Mussels are the rare type of seafood that earn great marks from the Monterey Bay Aquarium Seafood Watch sustainability site, which notes that farmed mussels in particular are “one of the most sustainable seafoods you can buy.” As author and fish expert Paul Greenberg pointed out in a recent NPR interview, “Mussels, clams, [and] oysters [actually] improve the marine environment even as we grow them. They filter the water. They make the water cleaner. They actually provide structure for all sorts of other animals to exist.”
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Here’s yet another arena in which mussels shine. They’re a fantastic source of vitamin B12, delivering more than three times the daily recommended value in one 3-oz. serving. They’re high in protein, low in fat, and deliver about a third of your daily iron and a fifth of what you need for vitamin C.
Some would guesstimate half a pound of mussels per person; I’m more of a pound per person gal myself and would suggest that if you’re hosting people for a (cheap, delicious) supper. The classic French preparation with white wine, parsley, and garlic is a fabulous approach, but remember that—like tofu—mussels are a blank canvas. They can be what you want them to be.
Broil them and serve them with herb butter on the half-shell as an elegant appetizer. Toss them into a spicy shrimp seafood stew. One of the tastiest ways I’ve tried them of late is with a curry butter sauce at Lot 2 here in Brooklyn. Chef Allison Plumer was kind enough to share the recipe, below, which worked marvelously at home. Do be sure you have enough bread to soak up all that extra curry butter; it is to-die-for tasty.
Curry Butter Mussels
Allison Plumer, Chef and Co-Owner, Lot 2, Brooklyn, NY
Serves 2 as an entrée and 3 to 4 as an appetizer
Note: Plumer calls for jarred curry paste, but if you don’t have it, 1 ½ Tbsps. of yellow Indian curry powder plus a dash of garlic powder made a fine substitute.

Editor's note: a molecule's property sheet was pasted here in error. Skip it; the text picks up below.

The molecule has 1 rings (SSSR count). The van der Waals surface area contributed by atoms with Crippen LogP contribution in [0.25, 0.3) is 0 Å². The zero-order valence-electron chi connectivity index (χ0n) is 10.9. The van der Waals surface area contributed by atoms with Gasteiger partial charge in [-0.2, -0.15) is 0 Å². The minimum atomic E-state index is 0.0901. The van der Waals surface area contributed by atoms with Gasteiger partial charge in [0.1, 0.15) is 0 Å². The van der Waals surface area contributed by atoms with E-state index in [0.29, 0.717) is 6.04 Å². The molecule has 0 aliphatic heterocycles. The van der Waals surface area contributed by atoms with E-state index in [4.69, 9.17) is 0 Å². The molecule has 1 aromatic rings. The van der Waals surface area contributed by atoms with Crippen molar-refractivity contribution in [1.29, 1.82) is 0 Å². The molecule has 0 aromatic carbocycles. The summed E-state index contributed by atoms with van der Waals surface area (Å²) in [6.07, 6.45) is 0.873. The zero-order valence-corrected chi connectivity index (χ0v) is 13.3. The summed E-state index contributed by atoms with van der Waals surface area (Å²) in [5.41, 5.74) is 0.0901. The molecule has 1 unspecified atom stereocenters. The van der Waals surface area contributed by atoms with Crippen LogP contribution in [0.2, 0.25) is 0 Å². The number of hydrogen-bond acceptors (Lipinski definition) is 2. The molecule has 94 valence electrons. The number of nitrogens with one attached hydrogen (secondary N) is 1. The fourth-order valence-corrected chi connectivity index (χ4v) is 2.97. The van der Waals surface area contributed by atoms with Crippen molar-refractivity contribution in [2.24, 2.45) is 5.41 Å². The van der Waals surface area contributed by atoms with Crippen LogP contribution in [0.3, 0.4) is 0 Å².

4 oz. (1 stick) room-temperature unsalted butter
1 Tbsp. red or green curry paste (from a jar or can)
Pinch of sugar
½ medium white onion, ½-inch dice
1 clove garlic, minced
Coconut oil (or canola oil)
Dry white wine
¼ cup water
¼ cup coconut milk
½ cup fresh or frozen peas
24 to 30 mussels, cleaned and purged (if necessary)
½ fresh lemon
Crusty bread, for serving
- Make compound butter: Mix butter, curry paste, and sugar together in a large bowl, mashing contents with a wooden spoon. Set aside.
- Cook mussels: Heat a wide stockpot such as a Dutch oven over medium heat. Sauté onion and garlic with a splash of coconut oil, stirring frequently, until onions are soft, but before garlic browns. Deglaze pan with white wine, using wooden spoon to scrape up golden bits. Add water, coconut milk, 2 Tbsps. of compound butter, peas, and mussels. Cover the pan and reduce heat to medium. Check after a few minutes to see if mussels have started to open, which shouldn’t take more than a few minutes once the liquid comes up to a hard simmer. Once most mussels are open, discard any mussels that have not opened. Transfer mussels to large serving bowl.
- Finish the pan sauce by adding remainder of compound butter. Whisk to incorporate. Add squeeze of lemon and taste for acid, salt, and butter. Pour half a cup of sauce into each of two large bowls. Pour rest of sauce over bowl of mussels. Toss gently with tongs, to combine. Serve with bread.
Alex Van Buren—follow her on Instagram and Twitter @alexvanburen—is a Brooklyn-based writer, editor, and content strategist who has written for The Washington Post, Bon Appétit, Travel + Leisure, New York Magazine, Condé Nast Traveler, and Epicurious.